Making Well Neurologists: A Multifaceted Program for Neurology Trainee and Faculty Wellbeing
LIPPINCOTT WILLIAMS & WILKINS. 2019
View details for Web of Science ID 000475965902083
Coexistence of Neuromyelitis Optica and Amyotrophic Lateral Sclerosis: A Case Report.
2019; 9 (1): 37–40
The occurrence of amyotrophic lateral sclerosis (ALS) and neuromyelitis optica (NMO) in a single patient is exceedingly rare. We report a case of a 54-year-old woman of East Asian descent with a prior diagnosis of ALS who developed an episode of unexplained hiccups and nausea and vomiting consistent with area postrema syndrome 3 months prior to the onset of acute transverse myelitis. Magnetic resonance imaging revealed abnormal T2 hyperintensity and gadolinium enhancement at the cervicomedullary junction with extension to C3. Imaging was also notable for nonenhancing central cord T2 hyperintensity from T6 to T8 suggesting previous demyelination. The patient's cerebrospinal fluid analysis was mildly inflammatory. She was found to have a positive NMO/aquaporin-4 immunoglobulin G titer (cell-based assay) greater than 1:100 000, consistent with a diagnosis of NMO. The unusual coexistence of ALS and NMO prompts consideration of potential common pathological neuroinflammatory processes.
View details for PubMedID 30671163
View details for PubMedCentralID PMC6327238
A case of GFAP-astroglial autoimmunity presenting with reversible parkinsonism.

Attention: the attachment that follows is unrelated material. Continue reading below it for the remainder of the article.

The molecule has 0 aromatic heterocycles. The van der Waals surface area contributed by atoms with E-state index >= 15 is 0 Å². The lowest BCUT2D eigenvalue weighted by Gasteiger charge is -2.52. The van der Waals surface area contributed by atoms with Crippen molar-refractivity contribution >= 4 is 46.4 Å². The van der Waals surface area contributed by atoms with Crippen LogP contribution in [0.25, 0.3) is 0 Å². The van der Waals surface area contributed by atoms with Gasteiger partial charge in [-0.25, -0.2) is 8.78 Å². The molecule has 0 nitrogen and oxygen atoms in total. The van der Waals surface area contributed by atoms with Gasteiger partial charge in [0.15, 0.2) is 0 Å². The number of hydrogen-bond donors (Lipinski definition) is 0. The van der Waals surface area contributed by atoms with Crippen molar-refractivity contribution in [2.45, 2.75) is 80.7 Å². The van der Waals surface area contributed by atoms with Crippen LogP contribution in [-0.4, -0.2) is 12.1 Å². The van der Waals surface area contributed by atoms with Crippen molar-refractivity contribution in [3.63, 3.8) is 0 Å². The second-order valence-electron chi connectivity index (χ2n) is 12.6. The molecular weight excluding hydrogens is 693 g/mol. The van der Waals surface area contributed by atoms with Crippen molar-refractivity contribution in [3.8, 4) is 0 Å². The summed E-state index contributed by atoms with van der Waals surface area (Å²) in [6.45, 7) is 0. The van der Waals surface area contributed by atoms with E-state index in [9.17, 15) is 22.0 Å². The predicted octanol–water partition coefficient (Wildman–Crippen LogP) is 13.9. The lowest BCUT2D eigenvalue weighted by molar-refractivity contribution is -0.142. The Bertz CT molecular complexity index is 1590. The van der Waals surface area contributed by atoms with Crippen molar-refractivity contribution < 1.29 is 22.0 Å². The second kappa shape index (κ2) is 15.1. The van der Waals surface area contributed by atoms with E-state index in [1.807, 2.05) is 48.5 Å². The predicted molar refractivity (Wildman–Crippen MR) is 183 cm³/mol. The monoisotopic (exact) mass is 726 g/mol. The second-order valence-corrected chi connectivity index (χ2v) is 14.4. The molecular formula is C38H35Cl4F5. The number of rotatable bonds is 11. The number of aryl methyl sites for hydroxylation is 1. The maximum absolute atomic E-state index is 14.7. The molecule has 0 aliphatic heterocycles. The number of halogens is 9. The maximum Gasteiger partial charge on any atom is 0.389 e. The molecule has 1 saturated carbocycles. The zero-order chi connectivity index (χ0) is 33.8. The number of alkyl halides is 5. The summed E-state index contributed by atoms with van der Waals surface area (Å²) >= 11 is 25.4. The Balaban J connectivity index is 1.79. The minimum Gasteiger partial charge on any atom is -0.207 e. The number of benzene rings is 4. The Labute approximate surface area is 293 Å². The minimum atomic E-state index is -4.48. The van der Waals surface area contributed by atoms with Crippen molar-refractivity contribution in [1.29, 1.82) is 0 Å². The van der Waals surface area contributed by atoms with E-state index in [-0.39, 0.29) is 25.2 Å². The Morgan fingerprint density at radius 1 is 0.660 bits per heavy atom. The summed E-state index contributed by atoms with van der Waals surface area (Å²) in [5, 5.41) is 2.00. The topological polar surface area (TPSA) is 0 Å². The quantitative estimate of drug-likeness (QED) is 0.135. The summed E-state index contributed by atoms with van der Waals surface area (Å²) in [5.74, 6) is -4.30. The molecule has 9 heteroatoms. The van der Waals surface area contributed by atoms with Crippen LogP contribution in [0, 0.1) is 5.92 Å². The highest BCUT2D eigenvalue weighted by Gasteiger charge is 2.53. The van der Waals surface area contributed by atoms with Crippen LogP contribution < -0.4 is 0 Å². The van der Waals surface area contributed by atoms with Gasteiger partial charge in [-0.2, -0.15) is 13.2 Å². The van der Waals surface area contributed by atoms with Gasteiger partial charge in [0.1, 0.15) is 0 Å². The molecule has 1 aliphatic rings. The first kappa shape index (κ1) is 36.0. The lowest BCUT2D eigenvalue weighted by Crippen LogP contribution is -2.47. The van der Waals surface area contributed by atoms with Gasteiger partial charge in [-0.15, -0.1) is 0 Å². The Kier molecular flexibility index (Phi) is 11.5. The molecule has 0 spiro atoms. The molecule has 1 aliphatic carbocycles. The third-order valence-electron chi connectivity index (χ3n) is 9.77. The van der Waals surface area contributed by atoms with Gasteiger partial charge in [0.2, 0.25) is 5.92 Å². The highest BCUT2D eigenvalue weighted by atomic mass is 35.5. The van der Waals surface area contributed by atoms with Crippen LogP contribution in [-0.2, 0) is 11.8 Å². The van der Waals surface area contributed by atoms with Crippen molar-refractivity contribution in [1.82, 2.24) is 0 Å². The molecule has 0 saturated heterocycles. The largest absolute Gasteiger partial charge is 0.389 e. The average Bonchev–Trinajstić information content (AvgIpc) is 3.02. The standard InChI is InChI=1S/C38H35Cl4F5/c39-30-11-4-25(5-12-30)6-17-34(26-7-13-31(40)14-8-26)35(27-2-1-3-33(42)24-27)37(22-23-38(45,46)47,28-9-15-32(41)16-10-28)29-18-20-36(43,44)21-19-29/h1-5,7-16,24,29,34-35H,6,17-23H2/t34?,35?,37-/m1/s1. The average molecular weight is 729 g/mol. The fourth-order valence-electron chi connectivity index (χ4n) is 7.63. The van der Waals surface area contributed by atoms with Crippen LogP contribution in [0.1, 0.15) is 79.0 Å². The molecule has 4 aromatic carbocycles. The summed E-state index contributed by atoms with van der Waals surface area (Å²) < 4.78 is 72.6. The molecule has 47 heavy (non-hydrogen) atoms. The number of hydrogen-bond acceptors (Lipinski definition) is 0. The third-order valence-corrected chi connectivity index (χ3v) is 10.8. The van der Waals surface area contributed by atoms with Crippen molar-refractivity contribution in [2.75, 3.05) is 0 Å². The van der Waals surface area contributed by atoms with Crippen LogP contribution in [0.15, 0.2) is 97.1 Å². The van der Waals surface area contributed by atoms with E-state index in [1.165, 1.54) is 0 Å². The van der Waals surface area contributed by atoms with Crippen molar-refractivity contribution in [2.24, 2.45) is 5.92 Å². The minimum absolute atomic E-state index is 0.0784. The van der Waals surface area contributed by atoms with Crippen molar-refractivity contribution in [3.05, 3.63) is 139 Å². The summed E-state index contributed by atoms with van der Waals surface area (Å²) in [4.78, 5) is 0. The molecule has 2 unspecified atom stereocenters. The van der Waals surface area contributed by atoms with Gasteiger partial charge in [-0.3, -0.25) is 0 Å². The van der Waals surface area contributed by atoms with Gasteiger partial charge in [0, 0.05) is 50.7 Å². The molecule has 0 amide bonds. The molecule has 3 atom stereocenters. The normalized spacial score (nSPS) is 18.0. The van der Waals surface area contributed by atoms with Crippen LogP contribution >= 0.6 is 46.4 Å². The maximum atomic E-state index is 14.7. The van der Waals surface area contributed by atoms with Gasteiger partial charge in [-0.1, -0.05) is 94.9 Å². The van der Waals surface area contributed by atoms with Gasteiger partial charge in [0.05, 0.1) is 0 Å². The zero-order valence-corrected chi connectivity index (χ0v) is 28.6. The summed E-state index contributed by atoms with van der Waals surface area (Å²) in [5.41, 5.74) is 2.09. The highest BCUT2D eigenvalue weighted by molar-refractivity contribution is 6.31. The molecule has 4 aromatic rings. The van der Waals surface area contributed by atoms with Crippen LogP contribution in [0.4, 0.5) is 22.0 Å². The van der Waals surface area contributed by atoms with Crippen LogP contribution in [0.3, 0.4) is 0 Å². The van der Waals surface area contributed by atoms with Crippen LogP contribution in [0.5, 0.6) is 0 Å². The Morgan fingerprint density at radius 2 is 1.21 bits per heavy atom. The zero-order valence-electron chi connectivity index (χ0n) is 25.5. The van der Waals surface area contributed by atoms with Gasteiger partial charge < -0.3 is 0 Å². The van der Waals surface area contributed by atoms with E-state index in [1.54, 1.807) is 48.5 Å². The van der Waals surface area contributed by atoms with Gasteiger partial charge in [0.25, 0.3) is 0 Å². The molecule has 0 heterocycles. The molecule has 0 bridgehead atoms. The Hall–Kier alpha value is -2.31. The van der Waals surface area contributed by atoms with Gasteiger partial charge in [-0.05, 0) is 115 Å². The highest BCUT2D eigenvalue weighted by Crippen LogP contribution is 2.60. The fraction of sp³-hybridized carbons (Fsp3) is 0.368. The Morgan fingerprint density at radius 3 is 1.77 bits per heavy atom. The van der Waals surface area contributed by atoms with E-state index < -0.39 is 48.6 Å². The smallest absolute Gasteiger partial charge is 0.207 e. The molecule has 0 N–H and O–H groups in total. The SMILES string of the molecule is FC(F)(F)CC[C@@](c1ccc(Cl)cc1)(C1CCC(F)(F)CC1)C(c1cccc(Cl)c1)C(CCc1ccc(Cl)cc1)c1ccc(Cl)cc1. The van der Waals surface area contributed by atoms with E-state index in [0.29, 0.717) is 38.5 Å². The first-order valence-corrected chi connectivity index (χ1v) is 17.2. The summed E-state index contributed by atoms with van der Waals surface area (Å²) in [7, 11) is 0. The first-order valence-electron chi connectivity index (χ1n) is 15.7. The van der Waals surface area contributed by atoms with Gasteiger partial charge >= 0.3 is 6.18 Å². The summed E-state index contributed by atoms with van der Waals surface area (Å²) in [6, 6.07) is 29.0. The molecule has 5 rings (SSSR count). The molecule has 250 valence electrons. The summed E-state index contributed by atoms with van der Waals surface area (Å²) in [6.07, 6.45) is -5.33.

Multiple sclerosis and related disorders
2019; 39: 101900
Autoimmune glial fibrillary acidic protein (GFAP) astrocytopathy is a newly recognized autoimmune central nervous system (CNS) inflammatory disorder, presenting with an array of neurological symptoms in association with autoantibodies against GFAP, a hallmark protein expressed on astrocytes. Limited knowledge is available on the disease pathogenesis and clinical outcome. Here, we report a case of autoimmune GFAP astrocytopathy presenting with encephalomyelitis and parkinsonism. Our patient was a 66-year old male who experienced progressive somnolence, apathy, anxiety, right arm tremor, urinary retention, progressive weakness, and falls over the course of three months, followed by acute delusional psychosis. His neurologic exam on hospital admission was notable for cognitive impairment, myoclonus, rigidity, right hand action tremor, bradykinesia, shuffling gait, and dysmetria. Cerebrospinal fluid examination showed elevated protein, lymphocytic pleocytosis, and one unique oligoclonal band. Magnetic resonance imaging (MRI) revealed non-specific T2/FLAIR hyperintensities in the brain and longitudinally extensive transverse myelitis in the cervical spine. FDG-PET showed a pattern of brain uptake suspicious for limbic encephalitis. Serum and CSF paraneoplastic panel showed presence of GFAP immunoglobulin G (IgG). Treatment with corticosteroids resulted in clinical and radiographic improvement. However, the patient was treated with anti-CD20 immunotherapy due to steroid-dependence. This case exemplifies the recently described neurologic syndrome of autoimmune GFAP astrocytopathy presenting with encephalomyelitis and parkinsonism, reversed by B lymphocyte depletion.
View details for DOI 10.1016/j.msard.2019.101900
View details for PubMedID 31881522